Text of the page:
Aggregates Manager

October 2013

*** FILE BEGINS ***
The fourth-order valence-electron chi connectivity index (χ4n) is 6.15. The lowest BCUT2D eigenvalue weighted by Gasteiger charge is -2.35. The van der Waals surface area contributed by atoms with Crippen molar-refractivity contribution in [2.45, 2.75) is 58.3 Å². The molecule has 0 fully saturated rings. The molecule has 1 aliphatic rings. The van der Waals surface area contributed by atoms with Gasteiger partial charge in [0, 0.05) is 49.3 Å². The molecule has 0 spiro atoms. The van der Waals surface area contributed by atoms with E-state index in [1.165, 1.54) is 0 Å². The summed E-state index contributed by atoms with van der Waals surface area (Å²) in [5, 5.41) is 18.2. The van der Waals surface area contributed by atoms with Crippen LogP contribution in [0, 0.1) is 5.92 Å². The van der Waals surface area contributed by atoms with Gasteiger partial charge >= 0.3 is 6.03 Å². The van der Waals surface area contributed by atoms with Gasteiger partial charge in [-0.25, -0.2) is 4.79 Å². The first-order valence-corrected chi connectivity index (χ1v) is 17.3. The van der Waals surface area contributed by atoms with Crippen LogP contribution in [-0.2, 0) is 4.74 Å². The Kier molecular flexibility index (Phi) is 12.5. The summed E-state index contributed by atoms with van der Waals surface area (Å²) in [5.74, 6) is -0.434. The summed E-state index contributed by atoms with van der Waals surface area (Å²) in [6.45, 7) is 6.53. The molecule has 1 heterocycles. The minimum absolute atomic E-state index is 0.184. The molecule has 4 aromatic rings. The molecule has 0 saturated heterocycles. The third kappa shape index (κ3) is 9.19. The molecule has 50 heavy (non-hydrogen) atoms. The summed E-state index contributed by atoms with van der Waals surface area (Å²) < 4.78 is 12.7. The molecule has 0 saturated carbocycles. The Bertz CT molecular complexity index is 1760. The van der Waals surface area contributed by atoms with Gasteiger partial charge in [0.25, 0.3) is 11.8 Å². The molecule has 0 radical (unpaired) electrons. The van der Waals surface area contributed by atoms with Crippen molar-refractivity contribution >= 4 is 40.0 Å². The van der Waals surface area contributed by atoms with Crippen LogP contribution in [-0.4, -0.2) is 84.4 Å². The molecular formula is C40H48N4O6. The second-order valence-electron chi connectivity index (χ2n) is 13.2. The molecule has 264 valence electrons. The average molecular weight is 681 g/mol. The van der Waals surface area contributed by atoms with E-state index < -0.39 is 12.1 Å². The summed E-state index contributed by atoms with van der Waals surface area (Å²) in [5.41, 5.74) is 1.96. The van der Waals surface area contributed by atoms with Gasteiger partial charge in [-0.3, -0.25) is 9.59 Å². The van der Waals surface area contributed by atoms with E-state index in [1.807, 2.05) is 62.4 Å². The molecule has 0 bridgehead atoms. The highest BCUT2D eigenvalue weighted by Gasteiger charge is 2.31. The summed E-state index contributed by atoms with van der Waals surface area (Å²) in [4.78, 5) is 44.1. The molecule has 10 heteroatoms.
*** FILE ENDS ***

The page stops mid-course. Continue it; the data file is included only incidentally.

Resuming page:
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Rock by Meredith A. Kapushion While the change should ease confusion in the long term, operators need to note the differences between OSHA and MSHA rules and make the necessary changes. MSHA Follows OSHAʼS LEAD ON HAZCOM T Meredith A. Kapushion is an associate in Jackson Kelly PLLC's Denver office, where she is in the Occupational Safety and Health Practice Group. She can be reached at 303-390-0520 or via email at makapushion@ he U.S. Department of Labor's Mine Safety and Health Administration (MSHA) issued a new Program Policy Letter (PPL) effective Aug. 13, 2013 that aligns MSHA's Hazard Communication (HazCom) standard with the Occupational Safety and Health Administration (OSHA) Hazard Communication standard updated last year. 77 Fed.Reg. 17,574. The PPL clarifies that if a mine operator is compliant with OSHA's HazCom standard (29 C.F.R. § 1910.1200), then the operator is also in compliance with MSHA's HazCom standards (30 C.F.R. Part 47). Operators should be mindful, however, that the two sets of standards are not exactly parallel standards. MSHA's PPL provides more detailed guidance on exactly which MSHA and OSHA standards align. [See MSHA Program Policy Letter No. P13-IV-1 (8/13/13) available at http:// PIL13-IV-01.pdf.] The PPL advises that "some aspects of the hazard classification may not be compatible with other existing MSHA standards, particularly those standards that define and address safety of physical hazards. Mine operators must comply with all existing MSHA standards concerning physical hazards as they are defined in those standards." In other words, do not assume that an MSHA standard no longer applies simply because it has no OSHA counterpart. To the extent MSHA imposes additional obligations above OSHA's requirements, operators must comply with the MSHA standards to ensure full compliance. Under MSHA's requirements in Part 47, operators must develop, implement, and maintain a written HazCom program. They must identify chemicals, make a hazard determination, ensure that containers of hazardous chemicals have labels, have and make available a Safety Data Sheet (SDS, formerly Material Safety Data Sheet or MSDS) for each hazardous chemical used or produced at the mine. Operators must also instruct miners on the physical and health hazards of the chemicals in the miners' work area, protective measures, and contents of the HazCom program. OSHA's HazCom standard sets a performance standard for communicating chemical hazards and information on labels and SDSs. In updating the standards, OSHA has aligned its HazCom program with the United Nations' "Globally Harmonized System of Classification and Labeling of Chemicals" (GHS, also known as The Purple Book). The HazCom standard requires chemical manufacturers and importers to evaluate the hazards of the chemicals they produce or import, and communicate that information to their downstream consumers. Employers with hazardous chemicals in their workplaces must have appropriate labels and SDSs. The basic framework, scope, and exemptions under the HazCom program remain unchanged. OSHA has retained the requirement to include the InternaAGGREGATES MANAGER October 2013 RockLaw_AGRM1013.indd 33 33 9/18/13 3:21 PM

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